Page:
I Was Wrong

censoredI guess it’s not often that people admit that they are wrong, but I’ve thought about this, and I have realised that a careless tweet that I made actually went against my own principles and I’d like your thoughts on it!

So this was the tweet I was talking bout:

I got some typical responses back (won’t name any of my awesome tweep friends here, you can go see it yourself if you want) but it wasn’t till I was chatting with my boss later on (disclaimer, I work for a human rights organisation!) when he remarked that my feelings were a bit archaic. I was no better than those people who clamp down on freedom of expression worldwide.

These people weren’t presumably hurting anyone by peacefully protesting on the cnr of an Auckland intersection. (While I was there some lady approached them, broke down in tears and they gave her hugs, I don’t know what the context was, but I’m guessing some kind of triggered feelings from their message)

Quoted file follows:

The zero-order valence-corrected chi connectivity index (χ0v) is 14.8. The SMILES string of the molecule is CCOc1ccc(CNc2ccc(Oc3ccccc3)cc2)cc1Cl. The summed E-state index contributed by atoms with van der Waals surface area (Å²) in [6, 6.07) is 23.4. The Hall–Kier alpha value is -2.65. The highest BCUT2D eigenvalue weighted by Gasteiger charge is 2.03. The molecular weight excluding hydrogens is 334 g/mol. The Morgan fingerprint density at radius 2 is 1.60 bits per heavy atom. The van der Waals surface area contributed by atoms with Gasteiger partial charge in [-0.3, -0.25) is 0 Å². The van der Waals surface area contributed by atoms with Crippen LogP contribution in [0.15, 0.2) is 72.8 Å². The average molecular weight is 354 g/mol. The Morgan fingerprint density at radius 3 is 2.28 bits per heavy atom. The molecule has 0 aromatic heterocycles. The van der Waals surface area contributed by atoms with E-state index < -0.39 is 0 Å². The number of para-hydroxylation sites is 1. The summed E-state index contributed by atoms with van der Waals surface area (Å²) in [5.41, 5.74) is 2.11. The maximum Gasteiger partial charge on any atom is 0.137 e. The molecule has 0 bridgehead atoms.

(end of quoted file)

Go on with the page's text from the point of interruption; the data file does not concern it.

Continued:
Voltaire said: “I disapprove of what you say, but I will defend to the death your right to say it" (or did he?)

I always thought I lived by this quote from Voltaire*

But I guess it is harder than I think. It’s easier to accept freedom of expression and freedom of speech if you, personally, are happy with the expression or speech!

SO, this is the blog post that rants around that. I do want to live by that quote, within reason. If, indeed, the free speech isn’t hurting someone (there are so many examples of hate speech which incite hatred and nastiness which definitely doesn’t qualify here) then yes, I do think that you should be able to say it in this country.

Thanks @grantbayldon for reminding me why I work here, and why it is so important for people to have free speech in a free country.

* Turns out Voltaire didn’t even say it! but meh, if the internet says so